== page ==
There's A New Avocado That Stays Ripe Twice As Long — Here's Where To Get Them

Excellent news for anyone who has ever known the struggle of waiting seemingly forever for an avocado to ripen and then missing the extraordinarily brief window in which it’s edible, leaving them sadly guacamole-less: Avocados that stay ripe longer are now a thing you can buy. Made by technology from the start-up Apeel Sciences used in conjunction with avocados from Del Rey Avocado Company and Eco Farms, they last fully twice as long as regular avocados — and they’re currently available from two different retailers: Costco locations in the Midwest, and Harps supermarkets. According to The Daily Meal, a bag of five Apeel avocados are a mere $5 at Costco, so if you’re, y’know, saving up to buy a house, you can still enjoy avocado toast in the meantime. Also, the product has big implications for sustainability — so basically, everyone wins. Hoorah!

Founder and CEO James Rogers first struck upon the idea that would become Apeel Sciences while he was working on his PhD With an undergraduate degree in both Biomedical Engineering and Materials Science and Engineering from Carnegie Mellon University (he double-majored), Rogers had gone on to the University of California, Santa Barbara to keep developing his work in Materials. According to a piece he published on Medium, it was when he combined his knowledge of the technique used to keep steel from rusting with a news piece he listened to in the car on his way to the lab about world hunger that he began to wonder: If we can prevent steel from going bad, why can’t we do something similar to keep food from going bad? After he discovered the magnitude of the problem — it’s estimated that fully half of the produce harvested in the United States ends up in the landfill, according to a 2016 report from the Guardian — he got to work creating Apeel Sciences.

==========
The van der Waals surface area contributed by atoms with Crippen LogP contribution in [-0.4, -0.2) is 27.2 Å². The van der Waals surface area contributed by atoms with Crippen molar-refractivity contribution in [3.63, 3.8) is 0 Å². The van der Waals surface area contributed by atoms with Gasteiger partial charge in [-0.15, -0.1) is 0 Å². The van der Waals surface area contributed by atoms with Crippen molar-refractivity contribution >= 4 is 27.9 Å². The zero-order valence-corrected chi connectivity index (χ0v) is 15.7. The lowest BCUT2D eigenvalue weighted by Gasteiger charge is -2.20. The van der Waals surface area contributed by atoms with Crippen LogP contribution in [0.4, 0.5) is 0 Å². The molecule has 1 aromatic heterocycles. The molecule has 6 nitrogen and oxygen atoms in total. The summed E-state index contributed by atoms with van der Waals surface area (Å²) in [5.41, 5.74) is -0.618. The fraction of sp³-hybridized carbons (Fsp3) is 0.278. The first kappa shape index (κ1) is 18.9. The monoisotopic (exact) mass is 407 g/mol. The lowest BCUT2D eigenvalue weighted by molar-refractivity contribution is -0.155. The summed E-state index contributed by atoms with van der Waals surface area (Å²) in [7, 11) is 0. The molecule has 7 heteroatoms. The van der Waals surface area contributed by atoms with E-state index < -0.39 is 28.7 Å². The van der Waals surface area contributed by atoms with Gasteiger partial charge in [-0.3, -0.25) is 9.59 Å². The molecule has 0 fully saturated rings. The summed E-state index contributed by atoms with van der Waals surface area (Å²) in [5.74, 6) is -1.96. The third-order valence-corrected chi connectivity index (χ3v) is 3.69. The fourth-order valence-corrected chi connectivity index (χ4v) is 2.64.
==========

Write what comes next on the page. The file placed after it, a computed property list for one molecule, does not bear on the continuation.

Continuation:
And now, the start-up is seeing results. According to its website, Apeel’s treatments are “a family of plant-derived coatings” for fruits and vegetables that helps the produce retain moisture while simultaneously repelling oxygen, thereby slowing the rate at which it spoils. The coatings are made from the lipids and glycerolipids that already exist in the peels, seeds, and pulp of fruits and vegetables (and while we’re on the topic, consider this your reminder that everything is chemicals — water, air, fruits and veggies, the works); they’re compliant with all Food and Drug Administration (FDA) regulations, and they don’t change the taste or smell of your food in any way. Apeel has found that its treatment can extend the shelf life of over two dozen types of produce; this extraordinarily satisfying timelapse video shows exactly what the difference between treated and untreated fruits and veggies can be like:

Which brings us to avocados. Given the fact that avocados are both one of the most beloved and notoriously quick-to-spoil fruits out there, it’s unsurprising that Apeel would start by introducing these treated fruits to the world; indeed, as the company put it in a recent blog post:

“Why are we starting with avocados? Everyone loves avocados, but spoilage is a major challenge and avocado quality can vary greatly based on where you live in the country. You never really know what you're getting until you cut into your avocado at home — and it's so frustrating to have to throw away a bad avocado! In fact, avocados are so universally frustrating to people, they've reached internet meme status.”